Improving the value & sustainability of Esperance port zone grain growers.

The Mickel Family - Beaumont

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Delving solves a multitude of soil issues

Ian and Veronica Mickel farm in partnership with their son Lyndon and his wife Nikki on properties at Condingup and Beaumont. The Mickels own 2000ha at Condindup, 80km east of Esperance, and a further 4000ha another 60km further north, with soils on the two blocks ranging from deep sand plain to a sandy gravel over clay, and loamy duplex sand running through to heavy red clays.

It was in the mid 1980’s that Ian started realising that clay below the surface of his non-wetting sands could hold the key to increasing productivity on his families’ remote Beaumont property, which is the last property on Parmango Road before you enter native bushlands and head down the Balladonia track. Prior to purchase, the property had been a mixed farming set-up and Ian said that increasing non-wetting issues were rife in some areas of the farm which made their chosen program of continuous cropping frustrating and unproductive.

Declining yields in the 80’s were the impetus for Ian to start looking for solutions to improving their soil structure. At first the Mickels were interested in sourcing clay to spread onto the surface of both properties which they knew had excellent yield potential due to consistent annual rainfall of around 380mm at Beaumont and 485mm at Condingup. The soils were unable to hold moisture; had non-wetting issues, and where the clay was close to the surface at Beaumont, they were unable to get their roots down properly.

Claying was an obvious solution and by digging around in the paddocks, Ian found that clay sat below the surface at varying depths of sand on the Beaumont farm. However, often the clay was within 500mm from the surface which meant that delving could be done.

The grey clays especially have an impenetrable layer for plant roots, due to a hard crust sitting at the surface of the clay. This meant that where clay was closer to the surface, the roots were not able to get down through that layer, so they became stressed easily and crops were often stunted and low yielding.

Ian has found that the orange clays are much better to work (they are more crumbly) but both types seem to have the same benefits to the soil once they are amalgamated with the sandy surface soil. And so, more than two decades ago, Ian started investigating how he could break that crust and integrate some of the clay into the sand.
“We can get significant benefit from cracking that hard layer and brining the clay to the top. The ultimate benefits are achieved when the clay is within 300mm of the surface,” Ian said.

He has always been a backyard engineer and a trip to South Australia with Veronica in 2003 to see machinery that had been built there gave him the confidence to build his own delver that same year.  After around 100 hours following diagrams bought back from South Australia, he felt he had come up with a machine that could work for their enterprise. Since then, the massive delver, and how they use it has been repeatedly modified to suit their situation.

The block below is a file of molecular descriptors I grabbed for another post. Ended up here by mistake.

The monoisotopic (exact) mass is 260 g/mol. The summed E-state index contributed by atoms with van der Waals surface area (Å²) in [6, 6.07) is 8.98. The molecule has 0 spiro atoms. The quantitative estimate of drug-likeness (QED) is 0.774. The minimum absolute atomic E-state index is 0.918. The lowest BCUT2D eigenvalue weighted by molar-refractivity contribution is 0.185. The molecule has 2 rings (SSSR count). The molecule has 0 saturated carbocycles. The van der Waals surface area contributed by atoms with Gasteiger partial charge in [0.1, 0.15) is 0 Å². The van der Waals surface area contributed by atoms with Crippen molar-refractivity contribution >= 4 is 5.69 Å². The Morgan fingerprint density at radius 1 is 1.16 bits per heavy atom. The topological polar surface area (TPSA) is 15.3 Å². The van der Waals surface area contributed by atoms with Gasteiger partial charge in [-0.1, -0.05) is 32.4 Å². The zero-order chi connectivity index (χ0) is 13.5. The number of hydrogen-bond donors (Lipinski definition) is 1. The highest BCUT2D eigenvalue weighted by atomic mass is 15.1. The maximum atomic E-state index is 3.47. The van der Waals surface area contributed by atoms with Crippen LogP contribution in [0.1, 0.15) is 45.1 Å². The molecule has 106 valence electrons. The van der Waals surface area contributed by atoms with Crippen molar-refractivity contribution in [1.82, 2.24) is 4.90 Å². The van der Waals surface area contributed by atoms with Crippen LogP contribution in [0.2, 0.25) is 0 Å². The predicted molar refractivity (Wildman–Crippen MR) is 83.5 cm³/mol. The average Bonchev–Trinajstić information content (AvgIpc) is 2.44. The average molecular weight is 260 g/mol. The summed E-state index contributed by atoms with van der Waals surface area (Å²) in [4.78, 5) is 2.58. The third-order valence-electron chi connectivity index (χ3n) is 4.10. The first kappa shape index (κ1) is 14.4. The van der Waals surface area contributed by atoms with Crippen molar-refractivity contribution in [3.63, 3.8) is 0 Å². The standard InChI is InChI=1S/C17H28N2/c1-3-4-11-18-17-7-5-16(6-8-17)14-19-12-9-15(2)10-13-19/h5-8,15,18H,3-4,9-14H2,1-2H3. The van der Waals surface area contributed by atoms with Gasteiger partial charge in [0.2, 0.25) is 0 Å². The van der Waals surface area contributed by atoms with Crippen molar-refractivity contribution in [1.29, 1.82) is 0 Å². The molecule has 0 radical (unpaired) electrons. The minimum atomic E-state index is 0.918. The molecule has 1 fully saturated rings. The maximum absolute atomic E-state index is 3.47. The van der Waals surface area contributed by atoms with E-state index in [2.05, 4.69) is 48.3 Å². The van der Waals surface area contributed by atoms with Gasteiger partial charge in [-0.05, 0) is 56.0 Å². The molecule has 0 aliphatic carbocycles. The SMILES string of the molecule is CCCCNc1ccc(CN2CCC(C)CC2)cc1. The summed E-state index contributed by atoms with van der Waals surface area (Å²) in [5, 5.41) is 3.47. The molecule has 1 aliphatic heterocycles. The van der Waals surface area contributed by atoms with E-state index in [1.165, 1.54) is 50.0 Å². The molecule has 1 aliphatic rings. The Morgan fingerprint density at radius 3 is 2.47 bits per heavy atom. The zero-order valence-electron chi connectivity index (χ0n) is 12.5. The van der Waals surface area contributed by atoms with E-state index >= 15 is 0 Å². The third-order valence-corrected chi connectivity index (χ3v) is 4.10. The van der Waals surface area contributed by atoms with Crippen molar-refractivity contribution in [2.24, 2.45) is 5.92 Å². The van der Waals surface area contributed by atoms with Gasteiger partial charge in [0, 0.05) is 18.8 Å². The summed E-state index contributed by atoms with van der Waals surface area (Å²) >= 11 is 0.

The delver has two large 1.5m long tynes that work below the surface between 700 mm and 900 mm, “like a butter knife”, to bring up the clay. Due to the varying clay depths, Ian says he can’t rely on anyone else to work the machine in response to the soil depths as you need to “feel your way with it and where the clay sits as you are going along the paddock”.

The process is slow – the massive tynes are 2.5 m apart and so the paddock needs to be worked over at least twice in the same direction to make the distance 1.25m apart. Integration is then carried out using offset discs which are worked over at least a couple of times more.
“Getting the delved clay-subsoil properly blended through the soil is the key to success,” Ian says.

Where the depth of sand over clay is too deep, clay-subsoil is carted from a nearby pit and spread instead. This is done more at the Condingup property.
Not only have yields dramatically increased; the Mickels have seen more consistent crop establishment and improved weed control. The soils are better able to hold their moisture and root penetration into the subsoil had improved where the clay is close to the surface, allowing the plants to access moisture when they come under stress.

Non-wetting soils have been an issue mainly on the sand plain country, but there have also been areas of the lighter Mallee country affected as well.

Weeds germinate a lot more evenly after claying so pre-seeding spraying programs are achieving a better strike and the pre-emergent herbicides are generally working in the damper conditions. Mr Mickel says the key to success is achieving a good distribution of clay as cleanly [SL1]and effectively as possible.

On the sand plain they use a carry grader to spread clay out on top at around 200t/ha. Mr Mickel said although there can be a significant up-front costs in machinery, he accounts for the investment over a 10-year period, which is the length of time he expects to see benefits to his soils and crops.

The Mickel’s interest in soil health and its impact on crop yield, has also seen them invest in trace element applications, including injections of zinc and manganese, and foliar applications of copper.  They do a few strips every year with a control area with no trace elements and then add various rates of trace elements to test their effectiveness. Performance monitors are used in their harvesters and at end of the year they work out on a cost basis which rates have been most effective and this helps with planning for the future.

On-going monitoring of the two sites will be achieved over the next five years and field days at the property will be held in the future.

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